How to Love is told in alternating timelines, switching from "Before" to "After" every other chapter. It chronicles the tale of Sawyer and Reena's young, teenage romance in a small Florida town "before" Reena became pregnant and then, two years "after" when Sawyer finally returns, turning Reena's life upside down once again. It's a fairly typical story line, no denying, but Cotugno's writing is beautiful, flowing from past to present and aligning these dual tales perfectly. I particularly love the manner in which the details of this couple are slowly revealed, layer by layer. Moreover, it is especially effective in witnessing both the similarities and the differences between teenage Reena and grown-up Reena; teenage Sawyer and grown-up Sawyer. I've found that most novels that tackle this idea tend to either begin in the past before shifting to the present or are merely dispersed with numerous flashbacks. In contrast, Cotugno's style works best.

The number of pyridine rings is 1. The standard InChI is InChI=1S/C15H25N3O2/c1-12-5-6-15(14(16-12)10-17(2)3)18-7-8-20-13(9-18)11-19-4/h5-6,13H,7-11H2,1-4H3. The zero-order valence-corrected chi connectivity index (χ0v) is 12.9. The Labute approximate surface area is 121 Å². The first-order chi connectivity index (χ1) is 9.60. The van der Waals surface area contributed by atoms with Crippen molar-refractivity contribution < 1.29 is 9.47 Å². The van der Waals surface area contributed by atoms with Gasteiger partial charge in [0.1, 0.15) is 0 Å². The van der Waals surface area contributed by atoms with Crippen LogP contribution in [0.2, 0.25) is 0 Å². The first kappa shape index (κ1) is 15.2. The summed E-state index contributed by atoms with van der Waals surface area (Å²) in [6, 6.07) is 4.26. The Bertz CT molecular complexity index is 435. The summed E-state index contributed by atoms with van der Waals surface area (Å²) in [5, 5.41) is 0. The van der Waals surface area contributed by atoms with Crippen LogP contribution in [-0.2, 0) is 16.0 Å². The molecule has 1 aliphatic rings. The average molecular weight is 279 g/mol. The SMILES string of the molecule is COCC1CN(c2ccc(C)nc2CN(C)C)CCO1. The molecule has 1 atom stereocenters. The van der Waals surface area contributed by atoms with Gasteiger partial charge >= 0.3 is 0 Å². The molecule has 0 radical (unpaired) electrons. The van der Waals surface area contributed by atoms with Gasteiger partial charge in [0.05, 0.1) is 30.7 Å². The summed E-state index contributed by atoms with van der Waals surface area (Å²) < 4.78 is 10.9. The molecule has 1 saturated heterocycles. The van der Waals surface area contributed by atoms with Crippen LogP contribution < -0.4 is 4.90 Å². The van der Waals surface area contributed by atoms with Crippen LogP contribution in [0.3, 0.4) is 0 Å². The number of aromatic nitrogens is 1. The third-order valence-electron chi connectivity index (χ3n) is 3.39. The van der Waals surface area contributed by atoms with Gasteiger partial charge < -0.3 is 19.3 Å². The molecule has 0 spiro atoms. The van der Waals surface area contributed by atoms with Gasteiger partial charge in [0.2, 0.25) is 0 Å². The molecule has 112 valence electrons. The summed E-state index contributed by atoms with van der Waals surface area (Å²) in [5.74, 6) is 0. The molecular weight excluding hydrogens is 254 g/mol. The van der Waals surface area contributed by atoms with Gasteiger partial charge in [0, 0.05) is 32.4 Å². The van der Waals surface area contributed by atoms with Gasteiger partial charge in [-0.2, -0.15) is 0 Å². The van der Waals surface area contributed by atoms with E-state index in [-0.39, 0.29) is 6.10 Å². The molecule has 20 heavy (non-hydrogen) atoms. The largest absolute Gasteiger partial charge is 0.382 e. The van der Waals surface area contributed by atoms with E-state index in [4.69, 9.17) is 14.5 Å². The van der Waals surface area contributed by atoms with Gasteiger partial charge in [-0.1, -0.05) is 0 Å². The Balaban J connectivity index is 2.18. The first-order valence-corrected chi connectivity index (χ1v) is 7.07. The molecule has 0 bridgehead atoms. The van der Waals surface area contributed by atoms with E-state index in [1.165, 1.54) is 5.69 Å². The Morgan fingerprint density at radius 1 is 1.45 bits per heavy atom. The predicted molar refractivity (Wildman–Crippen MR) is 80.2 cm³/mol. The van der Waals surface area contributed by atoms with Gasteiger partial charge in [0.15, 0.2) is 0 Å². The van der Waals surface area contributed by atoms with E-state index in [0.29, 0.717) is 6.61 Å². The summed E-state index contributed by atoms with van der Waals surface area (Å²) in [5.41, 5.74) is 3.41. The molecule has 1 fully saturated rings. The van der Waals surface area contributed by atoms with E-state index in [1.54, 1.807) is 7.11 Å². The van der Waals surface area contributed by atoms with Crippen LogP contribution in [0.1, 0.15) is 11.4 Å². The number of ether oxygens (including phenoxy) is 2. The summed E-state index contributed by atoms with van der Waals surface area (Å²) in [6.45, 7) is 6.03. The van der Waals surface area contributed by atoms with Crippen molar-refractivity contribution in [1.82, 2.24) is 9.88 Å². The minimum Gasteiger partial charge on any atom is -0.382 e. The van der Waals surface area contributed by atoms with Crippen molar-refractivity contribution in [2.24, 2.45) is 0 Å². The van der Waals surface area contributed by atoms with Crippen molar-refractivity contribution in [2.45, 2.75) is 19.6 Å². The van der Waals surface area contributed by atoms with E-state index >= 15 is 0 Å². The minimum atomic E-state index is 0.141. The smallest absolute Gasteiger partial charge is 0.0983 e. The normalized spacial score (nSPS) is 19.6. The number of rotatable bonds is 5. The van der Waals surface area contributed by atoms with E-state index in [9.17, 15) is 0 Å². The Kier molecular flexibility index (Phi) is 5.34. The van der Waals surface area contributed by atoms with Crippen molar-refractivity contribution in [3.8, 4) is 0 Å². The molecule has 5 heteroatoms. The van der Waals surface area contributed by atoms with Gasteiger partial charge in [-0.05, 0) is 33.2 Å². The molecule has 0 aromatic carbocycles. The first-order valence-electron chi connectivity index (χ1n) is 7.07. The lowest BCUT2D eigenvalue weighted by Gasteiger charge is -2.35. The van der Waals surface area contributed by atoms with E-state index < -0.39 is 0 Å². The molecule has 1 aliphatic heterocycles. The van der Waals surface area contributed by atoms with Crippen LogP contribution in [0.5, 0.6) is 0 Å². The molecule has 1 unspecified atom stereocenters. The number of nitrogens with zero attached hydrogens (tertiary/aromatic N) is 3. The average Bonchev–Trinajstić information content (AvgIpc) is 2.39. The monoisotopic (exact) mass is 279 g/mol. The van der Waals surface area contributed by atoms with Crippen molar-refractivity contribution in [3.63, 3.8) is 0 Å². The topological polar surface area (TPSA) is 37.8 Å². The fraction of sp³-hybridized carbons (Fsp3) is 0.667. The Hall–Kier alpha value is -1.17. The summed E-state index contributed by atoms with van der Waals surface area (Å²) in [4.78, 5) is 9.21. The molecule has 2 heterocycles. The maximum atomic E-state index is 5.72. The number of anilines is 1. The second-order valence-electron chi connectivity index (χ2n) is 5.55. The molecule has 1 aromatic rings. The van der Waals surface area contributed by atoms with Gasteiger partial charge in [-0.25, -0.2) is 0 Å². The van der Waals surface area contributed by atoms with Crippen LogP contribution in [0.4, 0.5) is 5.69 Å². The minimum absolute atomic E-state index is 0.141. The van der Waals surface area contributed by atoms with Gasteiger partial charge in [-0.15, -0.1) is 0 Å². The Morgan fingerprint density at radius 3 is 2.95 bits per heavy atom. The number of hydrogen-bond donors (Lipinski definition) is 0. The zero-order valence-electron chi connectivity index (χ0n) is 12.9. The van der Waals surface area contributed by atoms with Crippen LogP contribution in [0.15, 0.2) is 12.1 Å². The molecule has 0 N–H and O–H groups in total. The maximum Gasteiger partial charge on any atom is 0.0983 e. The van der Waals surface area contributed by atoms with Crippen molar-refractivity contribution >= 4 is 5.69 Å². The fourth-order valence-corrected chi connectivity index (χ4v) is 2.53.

Where Cotugno truly shines, however, is in her honest portrayal of Reena. As far as protagonists go, Reena is an easy one to root for. Not only is she under the drinking age and straddled with a two-year-old daughter, but her dreams of attending a nonfiction writing program at Northwestern and traveling the world have all been dashed by her careless teenage mistake. Yet, I appreciate that she took responsibility for her actions and her strength is one to be admired. Moreover, despite the stigma and allegations of her conservative parents and town, Reena manages to work, take care of her daughter, and attend classes at the local community college. When it comes to teenage pregnancy, Cotugno really hit the nail on the head. Although I am quick to judge on this subject, numerous novels over the past year - Beth Kephart's Small Damages most notably - have allowed me to view this subject in a much more different light. Cotugno is no exception and excels, not only in capturing Reena's tumultuous mindset, but also in highlighting the tense relationships she holds with her parents and friends.